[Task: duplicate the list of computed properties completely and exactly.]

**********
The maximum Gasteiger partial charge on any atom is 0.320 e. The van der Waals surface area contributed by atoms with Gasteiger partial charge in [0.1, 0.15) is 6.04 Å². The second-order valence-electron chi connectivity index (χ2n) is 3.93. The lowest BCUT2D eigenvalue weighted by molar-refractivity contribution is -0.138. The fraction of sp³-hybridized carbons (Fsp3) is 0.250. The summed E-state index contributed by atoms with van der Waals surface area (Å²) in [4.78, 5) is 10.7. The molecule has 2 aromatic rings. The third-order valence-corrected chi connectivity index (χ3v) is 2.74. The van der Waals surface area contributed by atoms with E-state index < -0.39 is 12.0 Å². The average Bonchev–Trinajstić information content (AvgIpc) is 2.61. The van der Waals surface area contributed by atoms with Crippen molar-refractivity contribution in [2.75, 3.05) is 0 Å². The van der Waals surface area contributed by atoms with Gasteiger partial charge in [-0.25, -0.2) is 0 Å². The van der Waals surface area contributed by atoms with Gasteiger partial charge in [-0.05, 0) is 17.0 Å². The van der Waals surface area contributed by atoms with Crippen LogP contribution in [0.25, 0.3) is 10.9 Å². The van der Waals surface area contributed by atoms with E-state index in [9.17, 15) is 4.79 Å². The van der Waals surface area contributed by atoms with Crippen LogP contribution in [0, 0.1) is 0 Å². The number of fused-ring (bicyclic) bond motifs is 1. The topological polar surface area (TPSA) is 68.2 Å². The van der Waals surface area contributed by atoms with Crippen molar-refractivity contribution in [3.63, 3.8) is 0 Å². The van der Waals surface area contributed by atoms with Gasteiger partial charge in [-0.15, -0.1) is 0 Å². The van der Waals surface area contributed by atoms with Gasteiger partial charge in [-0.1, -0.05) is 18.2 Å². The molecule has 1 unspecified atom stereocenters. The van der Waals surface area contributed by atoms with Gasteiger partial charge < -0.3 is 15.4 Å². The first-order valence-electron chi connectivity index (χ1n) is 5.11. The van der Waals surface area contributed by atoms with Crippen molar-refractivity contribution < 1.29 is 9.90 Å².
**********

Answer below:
The maximum Gasteiger partial charge on any atom is 0.320 e. The van der Waals surface area contributed by atoms with Gasteiger partial charge in [0.1, 0.15) is 6.04 Å². The second-order valence-electron chi connectivity index (χ2n) is 3.93. The lowest BCUT2D eigenvalue weighted by molar-refractivity contribution is -0.138. The fraction of sp³-hybridized carbons (Fsp3) is 0.250. The summed E-state index contributed by atoms with van der Waals surface area (Å²) in [4.78, 5) is 10.7. The molecule has 2 aromatic rings. The third-order valence-corrected chi connectivity index (χ3v) is 2.74. The van der Waals surface area contributed by atoms with E-state index < -0.39 is 12.0 Å². The average Bonchev–Trinajstić information content (AvgIpc) is 2.61. The van der Waals surface area contributed by atoms with Crippen molar-refractivity contribution in [2.75, 3.05) is 0 Å². The van der Waals surface area contributed by atoms with Gasteiger partial charge in [-0.25, -0.2) is 0 Å². The van der Waals surface area contributed by atoms with Gasteiger partial charge in [-0.05, 0) is 17.0 Å². The van der Waals surface area contributed by atoms with Crippen LogP contribution in [0.25, 0.3) is 10.9 Å². The van der Waals surface area contributed by atoms with E-state index in [9.17, 15) is 4.79 Å². The van der Waals surface area contributed by atoms with Crippen LogP contribution in [0, 0.1) is 0 Å². The number of fused-ring (bicyclic) bond motifs is 1. The topological polar surface area (TPSA) is 68.2 Å². The van der Waals surface area contributed by atoms with Crippen molar-refractivity contribution in [3.63, 3.8) is 0 Å². The van der Waals surface area contributed by atoms with Gasteiger partial charge in [-0.15, -0.1) is 0 Å². The van der Waals surface area contributed by atoms with Gasteiger partial charge in [-0.1, -0.05) is 18.2 Å². The molecule has 1 unspecified atom stereocenters. The van der Waals surface area contributed by atoms with Gasteiger partial charge < -0.3 is 15.4 Å². The first-order valence-electron chi connectivity index (χ1n) is 5.11. The van der Waals surface area contributed by atoms with Crippen molar-refractivity contribution < 1.29 is 9.90 Å².